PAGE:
The last 100 years have brought multiple innovations to the transport industry. Each day, a billion people take a car, bus or subway, around 11 million passengers fly and nearly 200 million parcels are delivered. Everywhere, new entrants are challenging existing transport practices. Online providers leverage mobile to create new relationships with travellers. Marketplaces exploit peer-to-peer to move from a world of vehicle possession to one based on usage. New players use the power of real-time data to offer personalized door-to-door travel and logistics services. (Source: ATOS)
Today’s changes represent immense opportunities for organizations to place themselves at the heart of next-generation multimodal transport ecosystems. Opportunities and focus for 2020 to next five years are more towards collaboration working and knitting people, processes and technology in one basket. More disruptive technologies will emerge. While some may only appear as dots on the horizon today, they will turn out to be transformational in the years to come. Digital technologies that are reshaping the logistics space in time to come –
- Robotics Process Automation
- Quantum Computing / Cloud Logistics
- Augmented Reality & Virtual Reality
- Block chain Technology
- Control Towers (SCM Cockpit view)
- Cognitive Analytics platform
- Autonomous vehicles
- API Platforms
- Prescriptive Security
- 3-D printing
What could Multimodal look like in next 5-10 years to come?
The mantra going to be ‘Mobility-as-a-service’ or ‘Commuting-as-a-service’
- Putting a strong focus on Omni channel and multimodal customer experience 540°
- To attract consumers, transportation will have to be more personalized.
- Streamlining punctuality, serviceability and reducing costs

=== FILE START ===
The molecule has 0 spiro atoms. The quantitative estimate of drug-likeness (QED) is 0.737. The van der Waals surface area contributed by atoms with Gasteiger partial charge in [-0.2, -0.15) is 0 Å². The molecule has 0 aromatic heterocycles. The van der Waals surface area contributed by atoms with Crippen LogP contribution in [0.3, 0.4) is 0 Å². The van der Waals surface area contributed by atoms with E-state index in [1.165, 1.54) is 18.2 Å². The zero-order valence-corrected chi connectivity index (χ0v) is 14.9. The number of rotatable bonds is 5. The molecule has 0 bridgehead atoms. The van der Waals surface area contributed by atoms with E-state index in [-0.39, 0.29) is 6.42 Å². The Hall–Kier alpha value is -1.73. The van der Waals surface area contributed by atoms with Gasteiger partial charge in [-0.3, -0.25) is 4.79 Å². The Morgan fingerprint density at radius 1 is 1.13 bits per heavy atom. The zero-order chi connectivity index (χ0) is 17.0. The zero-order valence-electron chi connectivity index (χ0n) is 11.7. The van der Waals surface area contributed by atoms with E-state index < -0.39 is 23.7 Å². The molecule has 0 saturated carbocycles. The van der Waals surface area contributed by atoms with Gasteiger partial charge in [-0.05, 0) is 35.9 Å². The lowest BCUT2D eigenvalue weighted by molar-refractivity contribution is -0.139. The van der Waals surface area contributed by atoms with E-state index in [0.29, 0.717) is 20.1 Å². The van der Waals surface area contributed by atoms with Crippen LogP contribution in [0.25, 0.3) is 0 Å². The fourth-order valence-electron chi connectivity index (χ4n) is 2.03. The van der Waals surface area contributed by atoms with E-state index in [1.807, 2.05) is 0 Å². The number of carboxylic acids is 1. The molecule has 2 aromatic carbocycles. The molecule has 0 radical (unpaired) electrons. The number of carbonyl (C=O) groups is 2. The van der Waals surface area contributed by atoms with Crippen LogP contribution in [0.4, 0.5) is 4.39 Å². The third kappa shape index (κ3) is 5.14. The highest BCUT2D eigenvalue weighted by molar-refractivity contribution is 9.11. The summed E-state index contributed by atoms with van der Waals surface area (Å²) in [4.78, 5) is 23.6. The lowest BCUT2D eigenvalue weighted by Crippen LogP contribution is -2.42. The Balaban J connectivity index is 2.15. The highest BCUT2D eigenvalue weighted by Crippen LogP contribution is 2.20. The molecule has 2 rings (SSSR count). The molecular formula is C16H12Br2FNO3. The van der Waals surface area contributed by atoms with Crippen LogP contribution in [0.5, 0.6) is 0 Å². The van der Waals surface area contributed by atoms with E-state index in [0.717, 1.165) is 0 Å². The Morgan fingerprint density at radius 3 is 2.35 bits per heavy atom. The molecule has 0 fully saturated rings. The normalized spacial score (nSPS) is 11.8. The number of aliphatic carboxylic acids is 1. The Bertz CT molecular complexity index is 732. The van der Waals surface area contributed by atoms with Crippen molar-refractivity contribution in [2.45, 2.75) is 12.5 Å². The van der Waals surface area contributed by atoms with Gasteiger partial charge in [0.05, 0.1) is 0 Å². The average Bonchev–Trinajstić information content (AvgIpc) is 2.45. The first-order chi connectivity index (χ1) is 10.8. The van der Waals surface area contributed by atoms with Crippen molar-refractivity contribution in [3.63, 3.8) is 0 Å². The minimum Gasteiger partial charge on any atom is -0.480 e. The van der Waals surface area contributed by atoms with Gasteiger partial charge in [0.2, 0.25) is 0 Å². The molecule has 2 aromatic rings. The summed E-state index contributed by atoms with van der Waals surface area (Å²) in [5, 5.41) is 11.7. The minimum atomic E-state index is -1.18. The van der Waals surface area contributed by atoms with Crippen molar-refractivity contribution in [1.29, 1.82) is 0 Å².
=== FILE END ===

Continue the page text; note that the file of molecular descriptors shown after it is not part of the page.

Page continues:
- Not only transportation, rather the entire supply chain model has to be multimodal
- Hyperloop trains/submarines and autonomous robot-taxis.
- Building platforms and marketplaces for multi-sided collaboration (Cloud concept)
- Enforcing trust & compliance (cyber securities, fraud reduction etc.)
A global organization having presence across the continents. Maximum focus is on imports as there is zero production in business country. Previously, the supply chain is inventory driven and distribution of goods to customers is warehouse function specific. This led to siloes and decentralised working. As a result lead time in increasing and subsequently dip in service level, finally leading to customer dissatisfaction.
A CONCEPT SHIFT: BRING IN THE CONCEPT OF ‘SUPPLY CHAIN MULTIMODALITY’: RAISING THE BAR
Hereby, organization is looking not only logistics from multimodal transportation to fulfil last mile delivery and meeting OTIF’s but also the entire supply chain function on multimodality. The components of transformed multimodal supply chain organization consists of – workforce, technology, business model, strategy and flow of information. This concept bring in more synergy. The benefits –
- Achieved more than 98% service levels
- Inventory accuracy rate ~ 85% - 90%
- CSAT ~96 – 98%
- Inventory turn improves to 4
- Better visibility across value chain & collaboration across functions
The article has been authored by Vibhore Khandelwal, Manager – SCM, Hafele India Pvt Limited